Not so, according to the U.S. Supreme Court. “Today, we reject that view. When an expert conveys an absent analyst’s statements in support of his opinion, and the statements provide that support only if true, then the statements come into evidence for their truth.” Smith Slip op. at 1-2. Smith thus overrules Ortiz-Zape and its progeny on this question, and represents a significant shift in state law. (If this topic sounds familiar, I wrote a blog post last year previewing the Smith case.) Today’s post examines the impact and reach of Smith in North Carolina and offers advice for defenders facing substitute analyst issues. Read on for the details.

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News Roundup

Back in May, it appeared that North Carolina lawmakers were moving toward a repeal of automatic expunctions of dismissed charges. However, in recent weeks, they have reversed course and a law providing for such expunctions was signed by the Governor this week. The law requires cases to be automatically expunged between six and seven months after all charges are dismissed. Expunged files are to be retained by the clerk and will be available to the person whose case was expunged as well as the district attorney. The new law incorporates recommendations of a committee tasked with addressing logistical problems that arose after the passage of a previous automatic expunction law.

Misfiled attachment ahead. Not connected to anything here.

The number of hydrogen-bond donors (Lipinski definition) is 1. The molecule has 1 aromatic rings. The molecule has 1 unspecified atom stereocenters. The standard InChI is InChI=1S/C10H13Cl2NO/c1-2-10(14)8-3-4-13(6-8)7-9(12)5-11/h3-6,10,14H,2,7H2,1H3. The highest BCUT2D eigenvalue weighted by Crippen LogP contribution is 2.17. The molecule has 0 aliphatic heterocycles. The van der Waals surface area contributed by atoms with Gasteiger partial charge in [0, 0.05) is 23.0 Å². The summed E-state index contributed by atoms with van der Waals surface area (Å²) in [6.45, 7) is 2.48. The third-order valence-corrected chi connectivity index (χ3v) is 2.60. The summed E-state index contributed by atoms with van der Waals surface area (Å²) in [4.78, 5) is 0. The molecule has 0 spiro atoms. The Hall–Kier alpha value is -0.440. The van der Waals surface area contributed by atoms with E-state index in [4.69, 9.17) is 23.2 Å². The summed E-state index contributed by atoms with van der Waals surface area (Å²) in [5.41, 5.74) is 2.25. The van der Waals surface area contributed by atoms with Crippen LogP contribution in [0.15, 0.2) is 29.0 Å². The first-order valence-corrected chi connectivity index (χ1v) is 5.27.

Read on for more criminal law news.

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Fearrington v. City of Greenville:  North Carolina Supreme Court Reverses Court of Appeals and Upholds City’s Red Light Camera Enforcement Program as Constitutional